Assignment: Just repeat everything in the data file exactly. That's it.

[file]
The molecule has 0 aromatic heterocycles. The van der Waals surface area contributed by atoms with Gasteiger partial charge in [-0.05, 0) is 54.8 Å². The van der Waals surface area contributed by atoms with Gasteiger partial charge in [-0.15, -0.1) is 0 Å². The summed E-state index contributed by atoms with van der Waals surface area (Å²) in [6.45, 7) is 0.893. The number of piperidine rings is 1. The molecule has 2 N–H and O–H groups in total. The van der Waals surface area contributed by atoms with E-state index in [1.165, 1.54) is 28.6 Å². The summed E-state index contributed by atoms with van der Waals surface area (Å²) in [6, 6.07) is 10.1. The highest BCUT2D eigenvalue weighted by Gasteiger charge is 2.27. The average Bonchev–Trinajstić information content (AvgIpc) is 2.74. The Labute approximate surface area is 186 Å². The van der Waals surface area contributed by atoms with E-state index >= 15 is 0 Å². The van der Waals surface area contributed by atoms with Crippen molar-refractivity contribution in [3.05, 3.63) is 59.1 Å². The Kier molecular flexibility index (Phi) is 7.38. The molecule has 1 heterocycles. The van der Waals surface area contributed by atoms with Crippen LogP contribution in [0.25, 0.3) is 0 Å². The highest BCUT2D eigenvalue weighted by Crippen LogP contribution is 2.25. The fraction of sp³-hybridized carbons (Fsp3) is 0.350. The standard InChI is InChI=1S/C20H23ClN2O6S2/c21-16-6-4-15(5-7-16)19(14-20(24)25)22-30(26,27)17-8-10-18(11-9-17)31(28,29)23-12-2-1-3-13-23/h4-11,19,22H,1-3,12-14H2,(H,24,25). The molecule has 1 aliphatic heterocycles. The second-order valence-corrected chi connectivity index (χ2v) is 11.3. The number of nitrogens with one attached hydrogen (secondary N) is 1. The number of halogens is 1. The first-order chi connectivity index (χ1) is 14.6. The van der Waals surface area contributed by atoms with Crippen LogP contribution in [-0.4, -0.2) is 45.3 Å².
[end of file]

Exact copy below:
The molecule has 0 aromatic heterocycles. The van der Waals surface area contributed by atoms with Gasteiger partial charge in [-0.05, 0) is 54.8 Å². The van der Waals surface area contributed by atoms with Gasteiger partial charge in [-0.15, -0.1) is 0 Å². The summed E-state index contributed by atoms with van der Waals surface area (Å²) in [6.45, 7) is 0.893. The number of piperidine rings is 1. The molecule has 2 N–H and O–H groups in total. The van der Waals surface area contributed by atoms with E-state index in [1.165, 1.54) is 28.6 Å². The summed E-state index contributed by atoms with van der Waals surface area (Å²) in [6, 6.07) is 10.1. The highest BCUT2D eigenvalue weighted by Gasteiger charge is 2.27. The average Bonchev–Trinajstić information content (AvgIpc) is 2.74. The Labute approximate surface area is 186 Å². The van der Waals surface area contributed by atoms with E-state index >= 15 is 0 Å². The van der Waals surface area contributed by atoms with Crippen molar-refractivity contribution in [3.05, 3.63) is 59.1 Å². The Kier molecular flexibility index (Phi) is 7.38. The molecule has 1 heterocycles. The van der Waals surface area contributed by atoms with Crippen LogP contribution in [0.25, 0.3) is 0 Å². The highest BCUT2D eigenvalue weighted by Crippen LogP contribution is 2.25. The fraction of sp³-hybridized carbons (Fsp3) is 0.350. The standard InChI is InChI=1S/C20H23ClN2O6S2/c21-16-6-4-15(5-7-16)19(14-20(24)25)22-30(26,27)17-8-10-18(11-9-17)31(28,29)23-12-2-1-3-13-23/h4-11,19,22H,1-3,12-14H2,(H,24,25). The molecule has 1 aliphatic heterocycles. The second-order valence-corrected chi connectivity index (χ2v) is 11.3. The number of nitrogens with one attached hydrogen (secondary N) is 1. The number of halogens is 1. The first-order chi connectivity index (χ1) is 14.6. The van der Waals surface area contributed by atoms with Crippen LogP contribution in [-0.4, -0.2) is 45.3 Å².